Document Detail

Effects of maternal hyperoxia with and without normocapnia in uteroplacental and fetal Doppler studies.
MedLine Citation:
PMID:  16180259     Owner:  NLM     Status:  MEDLINE    
OBJECTIVE: One hundred percent oxygen is given in pregnancy to improve fetal oxygenation, yet has been shown in both animal and human studies ex utero to increase cerebral vascular resistance. Adjusting end-tidal pCO2 (ET-pCO2) levels to normocapnic levels during hyperoxygenation offsets this effect in non-pregnant individuals. We aimed to evaluate the effect of maternal hyperoxygenation with and without maintaining normocapnia on the fetal and uteroplacental circulations in healthy near-term human pregnancies. METHODS: Eight healthy pregnant women, serving as their own controls, sequentially breathed room air, breathed 100% oxygen, and underwent normocapnic hyperoxygenation (NH) in a three-phase experiment involving a tight-fitting facemask. Each phase lasted 10-15 min. After steady state had been reached, peak velocities and pulsatility index (PI) values were obtained from the uterine, umbilical and fetal middle cerebral arteries (MCA) by color/pulsed Doppler. In addition, maternal ventilation and ET-pCO2 were monitored. RESULTS: One hundred percent oxygen induced maternal hyperventilation and hypocapnea. Uterine artery PI and peak systolic velocities were stable during 100% oxygen. In contrast, during NH uterine artery PI values decreased by 21% (P=0.04). Umbilical artery PI and peak velocities were stable during 100% oxygen; PI increased by 16% during NH (P=0.056), with no change in peak velocities. Peak MCA velocities decreased by 8% during 100% oxygen, and by 9.6% during NH, while MCA-PI decreased by 13% during 100% oxygen and by 21% during NH (P=0.06). CONCLUSIONS: Maternal and fetal circulations exhibit divergent responses to 100% oxygen and NH. While no change is observed in the uteroplacental circulation on 100% oxygen, decreased resistance and increased flow velocity are evident during NH. Increased umbilical artery PI during NH with no change in absolute velocities may suggest a reduction in fetoplacental blood flow. Maintaining normocapnia during hyperoxygenation does not appear to beneficially influence the circulation of the near-term human fetus as it does in non-pregnant individuals.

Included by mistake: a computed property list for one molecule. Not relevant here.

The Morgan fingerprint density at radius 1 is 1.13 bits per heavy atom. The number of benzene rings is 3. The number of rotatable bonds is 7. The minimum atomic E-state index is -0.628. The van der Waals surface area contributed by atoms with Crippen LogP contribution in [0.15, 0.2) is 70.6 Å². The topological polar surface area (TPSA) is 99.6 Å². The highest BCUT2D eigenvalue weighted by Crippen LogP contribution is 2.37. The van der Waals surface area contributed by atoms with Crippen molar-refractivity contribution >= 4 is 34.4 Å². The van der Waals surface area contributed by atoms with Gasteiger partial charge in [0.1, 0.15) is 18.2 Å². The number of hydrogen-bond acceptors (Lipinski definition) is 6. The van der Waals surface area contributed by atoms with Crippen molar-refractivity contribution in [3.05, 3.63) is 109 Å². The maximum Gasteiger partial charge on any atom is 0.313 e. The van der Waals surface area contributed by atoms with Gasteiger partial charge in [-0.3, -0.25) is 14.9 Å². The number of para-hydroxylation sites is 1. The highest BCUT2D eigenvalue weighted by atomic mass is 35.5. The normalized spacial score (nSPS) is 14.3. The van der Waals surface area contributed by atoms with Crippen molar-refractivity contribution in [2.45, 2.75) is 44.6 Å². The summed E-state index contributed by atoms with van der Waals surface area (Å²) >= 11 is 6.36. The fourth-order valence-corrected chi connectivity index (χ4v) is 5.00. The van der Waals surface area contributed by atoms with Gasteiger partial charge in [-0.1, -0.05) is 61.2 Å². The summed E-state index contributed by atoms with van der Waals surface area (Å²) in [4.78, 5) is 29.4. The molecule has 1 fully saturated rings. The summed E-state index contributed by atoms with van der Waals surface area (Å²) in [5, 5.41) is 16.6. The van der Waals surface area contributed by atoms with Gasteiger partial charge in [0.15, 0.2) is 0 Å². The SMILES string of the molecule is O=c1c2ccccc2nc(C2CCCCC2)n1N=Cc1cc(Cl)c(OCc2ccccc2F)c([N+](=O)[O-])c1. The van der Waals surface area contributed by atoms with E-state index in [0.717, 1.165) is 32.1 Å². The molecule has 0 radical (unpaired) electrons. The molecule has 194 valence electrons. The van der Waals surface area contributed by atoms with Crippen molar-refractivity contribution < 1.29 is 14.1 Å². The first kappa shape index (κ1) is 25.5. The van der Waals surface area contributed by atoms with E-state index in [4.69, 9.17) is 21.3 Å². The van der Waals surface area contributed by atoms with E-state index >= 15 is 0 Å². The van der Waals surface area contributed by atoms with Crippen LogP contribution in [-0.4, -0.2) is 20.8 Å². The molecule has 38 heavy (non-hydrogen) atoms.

M J Simchen; J Tesler; T Azami; D Preiss; L Fedorko; E Goldszmidz; J Fisher; J Kingdom; C Slorach; L K Hornberger
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Publication Detail:
Type:  Journal Article    
Journal Detail:
Title:  Ultrasound in obstetrics & gynecology : the official journal of the International Society of Ultrasound in Obstetrics and Gynecology     Volume:  26     ISSN:  0960-7692     ISO Abbreviation:  Ultrasound Obstet Gynecol     Publication Date:  2005 Oct 
Date Detail:
Created Date:  2005-09-29     Completed Date:  2006-02-03     Revised Date:  -    
Medline Journal Info:
Nlm Unique ID:  9108340     Medline TA:  Ultrasound Obstet Gynecol     Country:  England    
Other Details:
Languages:  eng     Pagination:  495-9     Citation Subset:  IM    
Copyright Information:
Copyright (c) 2005 ISUOG.
Department of Obstetrics and Gynecology, Sheba Medical Center, Tel Hashomer, Israel.
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MeSH Terms
Arteries / ultrasonography
Blood Flow Velocity
Carbon Dioxide / blood
Case-Control Studies
Hyperoxia / blood,  physiopathology,  ultrasonography*
Middle Cerebral Artery / embryology,  ultrasonography
Oxygen Inhalation Therapy*
Placental Circulation*
Statistics, Nonparametric
Ultrasonography, Doppler / methods*
Ultrasonography, Doppler, Color
Ultrasonography, Doppler, Pulsed
Ultrasonography, Prenatal / methods*
Umbilical Arteries / ultrasonography
Uterus / blood supply*
Vascular Resistance / drug effects
Reg. No./Substance:
124-38-9/Carbon Dioxide

From MEDLINE®/PubMed®, a database of the U.S. National Library of Medicine

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